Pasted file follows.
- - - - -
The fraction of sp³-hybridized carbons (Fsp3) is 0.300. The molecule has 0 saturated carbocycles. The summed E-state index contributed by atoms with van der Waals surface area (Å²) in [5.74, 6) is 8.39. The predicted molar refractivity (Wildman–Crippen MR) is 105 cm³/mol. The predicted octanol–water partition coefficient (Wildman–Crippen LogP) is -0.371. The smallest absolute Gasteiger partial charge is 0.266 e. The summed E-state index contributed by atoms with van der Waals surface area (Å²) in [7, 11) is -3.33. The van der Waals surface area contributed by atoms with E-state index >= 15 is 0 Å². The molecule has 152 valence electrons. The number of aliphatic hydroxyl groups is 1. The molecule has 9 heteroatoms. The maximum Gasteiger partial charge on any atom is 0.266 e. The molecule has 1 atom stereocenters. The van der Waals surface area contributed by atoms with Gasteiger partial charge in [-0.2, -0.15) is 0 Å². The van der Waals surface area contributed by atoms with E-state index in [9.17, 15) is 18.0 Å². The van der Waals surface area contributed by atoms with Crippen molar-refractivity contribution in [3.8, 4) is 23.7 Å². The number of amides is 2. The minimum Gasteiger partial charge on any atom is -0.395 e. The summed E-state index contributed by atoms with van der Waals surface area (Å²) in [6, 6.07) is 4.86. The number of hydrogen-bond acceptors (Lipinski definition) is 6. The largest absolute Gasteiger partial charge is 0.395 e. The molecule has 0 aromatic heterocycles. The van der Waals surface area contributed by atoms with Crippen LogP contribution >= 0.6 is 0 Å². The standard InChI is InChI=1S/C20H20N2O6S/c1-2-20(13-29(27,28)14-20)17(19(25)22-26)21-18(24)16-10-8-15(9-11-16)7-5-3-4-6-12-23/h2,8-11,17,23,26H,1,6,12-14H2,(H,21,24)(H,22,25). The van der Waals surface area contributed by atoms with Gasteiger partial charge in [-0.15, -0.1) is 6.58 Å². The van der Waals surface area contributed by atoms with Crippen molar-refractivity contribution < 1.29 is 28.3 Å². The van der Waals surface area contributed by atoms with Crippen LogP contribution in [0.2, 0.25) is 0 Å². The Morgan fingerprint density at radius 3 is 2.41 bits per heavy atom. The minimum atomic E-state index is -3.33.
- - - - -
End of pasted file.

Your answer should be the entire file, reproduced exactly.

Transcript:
The fraction of sp³-hybridized carbons (Fsp3) is 0.300. The molecule has 0 saturated carbocycles. The summed E-state index contributed by atoms with van der Waals surface area (Å²) in [5.74, 6) is 8.39. The predicted molar refractivity (Wildman–Crippen MR) is 105 cm³/mol. The predicted octanol–water partition coefficient (Wildman–Crippen LogP) is -0.371. The smallest absolute Gasteiger partial charge is 0.266 e. The summed E-state index contributed by atoms with van der Waals surface area (Å²) in [7, 11) is -3.33. The van der Waals surface area contributed by atoms with E-state index >= 15 is 0 Å². The molecule has 152 valence electrons. The number of aliphatic hydroxyl groups is 1. The molecule has 9 heteroatoms. The maximum Gasteiger partial charge on any atom is 0.266 e. The molecule has 1 atom stereocenters. The van der Waals surface area contributed by atoms with Gasteiger partial charge in [-0.2, -0.15) is 0 Å². The van der Waals surface area contributed by atoms with E-state index in [9.17, 15) is 18.0 Å². The van der Waals surface area contributed by atoms with Crippen molar-refractivity contribution in [3.8, 4) is 23.7 Å². The number of amides is 2. The minimum Gasteiger partial charge on any atom is -0.395 e. The summed E-state index contributed by atoms with van der Waals surface area (Å²) in [6, 6.07) is 4.86. The number of hydrogen-bond acceptors (Lipinski definition) is 6. The largest absolute Gasteiger partial charge is 0.395 e. The molecule has 0 aromatic heterocycles. The van der Waals surface area contributed by atoms with Crippen LogP contribution >= 0.6 is 0 Å². The standard InChI is InChI=1S/C20H20N2O6S/c1-2-20(13-29(27,28)14-20)17(19(25)22-26)21-18(24)16-10-8-15(9-11-16)7-5-3-4-6-12-23/h2,8-11,17,23,26H,1,6,12-14H2,(H,21,24)(H,22,25). The van der Waals surface area contributed by atoms with Gasteiger partial charge in [-0.15, -0.1) is 6.58 Å². The van der Waals surface area contributed by atoms with Crippen molar-refractivity contribution < 1.29 is 28.3 Å². The van der Waals surface area contributed by atoms with Crippen LogP contribution in [0.2, 0.25) is 0 Å². The Morgan fingerprint density at radius 3 is 2.41 bits per heavy atom. The minimum atomic E-state index is -3.33.